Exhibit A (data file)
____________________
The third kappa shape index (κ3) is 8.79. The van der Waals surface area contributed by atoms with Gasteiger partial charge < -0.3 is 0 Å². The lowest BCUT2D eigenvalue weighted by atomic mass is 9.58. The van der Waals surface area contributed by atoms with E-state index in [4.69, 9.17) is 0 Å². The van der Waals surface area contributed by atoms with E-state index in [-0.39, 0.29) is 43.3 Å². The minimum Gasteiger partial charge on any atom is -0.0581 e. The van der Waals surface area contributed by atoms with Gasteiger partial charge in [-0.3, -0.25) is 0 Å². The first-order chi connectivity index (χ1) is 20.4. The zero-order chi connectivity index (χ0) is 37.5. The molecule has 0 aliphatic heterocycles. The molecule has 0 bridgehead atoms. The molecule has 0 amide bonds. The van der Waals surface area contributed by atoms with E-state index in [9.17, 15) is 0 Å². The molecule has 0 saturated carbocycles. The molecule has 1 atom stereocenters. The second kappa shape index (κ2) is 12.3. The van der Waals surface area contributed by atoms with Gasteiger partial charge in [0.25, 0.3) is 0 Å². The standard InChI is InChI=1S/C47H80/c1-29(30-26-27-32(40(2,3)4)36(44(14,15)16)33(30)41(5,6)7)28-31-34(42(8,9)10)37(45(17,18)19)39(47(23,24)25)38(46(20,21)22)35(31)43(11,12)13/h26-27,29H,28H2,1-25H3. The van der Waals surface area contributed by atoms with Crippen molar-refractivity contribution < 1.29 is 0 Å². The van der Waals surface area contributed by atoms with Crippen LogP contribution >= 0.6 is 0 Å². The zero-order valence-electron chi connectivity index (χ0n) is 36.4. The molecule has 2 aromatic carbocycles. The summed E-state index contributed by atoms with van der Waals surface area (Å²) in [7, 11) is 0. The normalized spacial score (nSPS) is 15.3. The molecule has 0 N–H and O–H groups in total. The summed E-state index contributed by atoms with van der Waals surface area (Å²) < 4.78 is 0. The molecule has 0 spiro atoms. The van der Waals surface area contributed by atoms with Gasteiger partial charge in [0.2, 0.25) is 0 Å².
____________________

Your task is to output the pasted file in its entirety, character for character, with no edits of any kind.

The third kappa shape index (κ3) is 8.79. The van der Waals surface area contributed by atoms with Gasteiger partial charge < -0.3 is 0 Å². The lowest BCUT2D eigenvalue weighted by atomic mass is 9.58. The van der Waals surface area contributed by atoms with E-state index in [4.69, 9.17) is 0 Å². The van der Waals surface area contributed by atoms with E-state index in [-0.39, 0.29) is 43.3 Å². The minimum Gasteiger partial charge on any atom is -0.0581 e. The van der Waals surface area contributed by atoms with Gasteiger partial charge in [-0.3, -0.25) is 0 Å². The first-order chi connectivity index (χ1) is 20.4. The zero-order chi connectivity index (χ0) is 37.5. The molecule has 0 aliphatic heterocycles. The molecule has 0 bridgehead atoms. The molecule has 0 amide bonds. The van der Waals surface area contributed by atoms with E-state index in [9.17, 15) is 0 Å². The molecule has 0 saturated carbocycles. The molecule has 1 atom stereocenters. The second kappa shape index (κ2) is 12.3. The van der Waals surface area contributed by atoms with Gasteiger partial charge in [0.25, 0.3) is 0 Å². The standard InChI is InChI=1S/C47H80/c1-29(30-26-27-32(40(2,3)4)36(44(14,15)16)33(30)41(5,6)7)28-31-34(42(8,9)10)37(45(17,18)19)39(47(23,24)25)38(46(20,21)22)35(31)43(11,12)13/h26-27,29H,28H2,1-25H3. The van der Waals surface area contributed by atoms with Crippen molar-refractivity contribution < 1.29 is 0 Å². The van der Waals surface area contributed by atoms with Crippen LogP contribution >= 0.6 is 0 Å². The zero-order valence-electron chi connectivity index (χ0n) is 36.4. The molecule has 2 aromatic carbocycles. The summed E-state index contributed by atoms with van der Waals surface area (Å²) in [7, 11) is 0. The normalized spacial score (nSPS) is 15.3. The molecule has 0 N–H and O–H groups in total. The summed E-state index contributed by atoms with van der Waals surface area (Å²) < 4.78 is 0. The molecule has 0 spiro atoms. The van der Waals surface area contributed by atoms with Gasteiger partial charge in [0.2, 0.25) is 0 Å².